The LOTUSLAND project and collaborative unit is a site of enquiry regarding queerness. Founded in 2015 to explore queer world building and the assimilation of queer culture, LOTUSLAND has been exhibited in Cambridge, Belgium, and London. LOTUSLAND was initially inspired by artist Jack Smith and his DIY aesthetic in his durational performances in his NYC apartment. Smith’s movies (ie- ‘Flaming Creatures’) led him to become the ‘Daddy’ of queer film and performance art. LOTUSLAND gained its name through Smith’s manifesto-like writing entitled ‘THE CAPITALISM OF LOTUSLAND’:
Could art be useful? …art must not be used anymore as another elaborate means of fleeing from thinking because of the multiplying amount of information each person needs to process in order to come to any kind of decision about what kind of planet one wants to live on before business, religion, and government succeed in blowing it out of the solar system. Let art continue to be entertaining, escapist, stunning, glamorous, and NATURALISTIC – but let it also be loaded with information worked into the vapid plots of, for instance, movies. (1997, p11)
Along with exhibiting installations, producing performance and video work, we curate live queer events, and invite other artists to produce work and play with us, which enables them to explore their own artistic practice.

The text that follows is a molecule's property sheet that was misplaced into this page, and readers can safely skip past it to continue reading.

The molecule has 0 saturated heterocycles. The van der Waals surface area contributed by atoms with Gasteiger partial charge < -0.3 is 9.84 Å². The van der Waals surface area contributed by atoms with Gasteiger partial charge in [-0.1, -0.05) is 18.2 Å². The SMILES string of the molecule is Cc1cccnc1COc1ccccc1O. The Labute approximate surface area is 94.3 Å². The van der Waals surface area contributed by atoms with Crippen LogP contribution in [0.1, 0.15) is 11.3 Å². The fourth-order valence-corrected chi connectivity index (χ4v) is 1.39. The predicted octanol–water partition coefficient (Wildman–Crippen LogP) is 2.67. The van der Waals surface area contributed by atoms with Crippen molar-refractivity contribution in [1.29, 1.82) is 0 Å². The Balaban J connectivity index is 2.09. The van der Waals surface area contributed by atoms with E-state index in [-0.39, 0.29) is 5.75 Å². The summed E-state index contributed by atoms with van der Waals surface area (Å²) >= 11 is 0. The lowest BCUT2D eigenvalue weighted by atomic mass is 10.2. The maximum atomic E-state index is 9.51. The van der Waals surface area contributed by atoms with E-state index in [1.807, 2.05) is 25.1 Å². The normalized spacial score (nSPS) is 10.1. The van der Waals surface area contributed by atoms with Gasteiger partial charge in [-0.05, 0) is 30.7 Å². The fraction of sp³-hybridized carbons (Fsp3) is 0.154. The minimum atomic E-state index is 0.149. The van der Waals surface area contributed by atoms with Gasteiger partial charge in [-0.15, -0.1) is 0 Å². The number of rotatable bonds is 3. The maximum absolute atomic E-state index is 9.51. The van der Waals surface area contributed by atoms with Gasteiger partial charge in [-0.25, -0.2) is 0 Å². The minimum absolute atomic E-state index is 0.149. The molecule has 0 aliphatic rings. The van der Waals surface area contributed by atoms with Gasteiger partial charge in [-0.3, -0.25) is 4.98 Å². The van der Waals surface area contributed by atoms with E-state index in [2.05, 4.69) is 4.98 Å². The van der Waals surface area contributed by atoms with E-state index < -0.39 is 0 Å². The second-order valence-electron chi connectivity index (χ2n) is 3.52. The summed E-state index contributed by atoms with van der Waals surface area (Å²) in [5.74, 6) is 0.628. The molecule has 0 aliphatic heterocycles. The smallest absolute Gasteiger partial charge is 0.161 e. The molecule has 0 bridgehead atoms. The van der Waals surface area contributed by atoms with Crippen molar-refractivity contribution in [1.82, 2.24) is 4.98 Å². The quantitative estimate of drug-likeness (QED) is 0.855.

Always envisaged as a largely collaborative performance orientated improvisational journey, our most recent iteration funded by the Arts Council, LOTUSLAND ESTATES, started its journey as a literal representation of Estate Agents for artists. It was exciting to see how the core group evolved into facilitators for artists to collaborate with us, allowing the public to engage with the possibilities a creative space can generate.
LOTUSLAND ESTATES delivered an exciting and varied series of events and collaborations that exceeded our expectations over 23 days. We collaborated with over 15 local and national artists; workshopped with youth groups such as Circuit Cambridge; additionally we worked with university groups from two local institutions: Cambridge School of Art (CSA) and Cambridge School of Visual and Performing Arts (CSVPA). Our reach included visitors from age 2 to age 90 who all engaged and joined in in the art dialogue and creation. Many of these relationships will now go on to inform our practices and forge new creative partnerships. The project was also featured on BBC Radio Cambridgeshire as well as BBC Look East (West).
Throughout our LOTUSLAND projects, we have managed to introduce disparate communities to each other and facilitate a space where different people can work creatively together and learn from each other in a free, non-judgemental environment. We had sound artists, puppeteers, painters, performers, food artists, researchers, non-artists, academics, etc all working alongside and cross-pollinating with exciting ideas. It also brought a much desired lightness to the issue of the importance of creative spaces in urban planning and new developments, which is a pressing issue facing many artists both in Cambridge and nationwide.
Hoberman, J. and Leffingwell, E. eds., 1997. Wait For Me at the Bottom of the Pool : The Writings of Jack Smith. London: Serpent’s Tail.